Amnesty International has criticized anti-terrorism laws that Egypt has decided to impose on anyone who belongs to the Muslim Brotherhood or promotes or funds the group.
"New counter-terrorism legislation set to be approved by Egypt's president is deeply flawed and must be scrapped or fundamentally revised," Amnesty International said.
AI said in a report on Friday that the new laws give the authorities too much power to crush freedoms and are especially suspicious because their definition of terrorism is vague.
"These penalties apply in accordance with the court ruling that designated the Muslim Brotherhood as a terrorist organization," Prime Minister Ibrahim Mahlab said on Thursday.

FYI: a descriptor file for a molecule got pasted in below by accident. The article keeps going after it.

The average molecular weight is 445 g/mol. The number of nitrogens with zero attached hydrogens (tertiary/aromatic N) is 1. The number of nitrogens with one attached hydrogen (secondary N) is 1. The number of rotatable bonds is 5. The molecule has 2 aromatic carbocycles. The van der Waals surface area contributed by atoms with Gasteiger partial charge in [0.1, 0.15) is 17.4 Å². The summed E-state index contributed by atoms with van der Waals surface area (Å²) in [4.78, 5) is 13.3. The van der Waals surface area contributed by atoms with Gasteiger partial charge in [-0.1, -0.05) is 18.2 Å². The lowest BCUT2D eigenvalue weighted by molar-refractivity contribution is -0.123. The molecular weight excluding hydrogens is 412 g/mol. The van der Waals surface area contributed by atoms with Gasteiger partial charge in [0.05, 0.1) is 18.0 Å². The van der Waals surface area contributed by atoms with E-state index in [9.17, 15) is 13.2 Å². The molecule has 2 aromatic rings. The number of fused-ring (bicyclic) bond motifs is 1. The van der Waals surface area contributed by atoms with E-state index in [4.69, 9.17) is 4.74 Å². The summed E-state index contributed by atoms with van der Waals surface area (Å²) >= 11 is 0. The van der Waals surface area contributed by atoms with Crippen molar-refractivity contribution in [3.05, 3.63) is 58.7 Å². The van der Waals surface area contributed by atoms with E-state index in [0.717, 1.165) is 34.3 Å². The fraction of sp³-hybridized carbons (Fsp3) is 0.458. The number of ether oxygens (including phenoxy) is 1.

The two laws were sent to interim President Adli Mansour earlier this month.
"Rather than reducing the number of capital crimes, the Egyptian authorities are expanding them to include crimes which do not cause a loss of life. Disturbingly, this could feasibly lead to even more mass death sentences," said Hassiba Hadj Sahraoui.
Sahroui fears that the legislation may make it easier for the Egyptian authorities to charge any peaceful activist with terrorist offences as it widens the definition of terrorism to include things such as demonstrating on campus.
Last month, more than 500 people were sentenced, mostly in absentia, to death, in the largest death sentence Egypt has seen in its modern history.
Egypt has seen a crackdown on activists and opponents since the ousting if President Mohamed Mursi of the Muslim Brotherhood last July.
Armed attacks against security personnel have also increased since the army's overthrow of Mursi in response to mass demonstrations against his rule.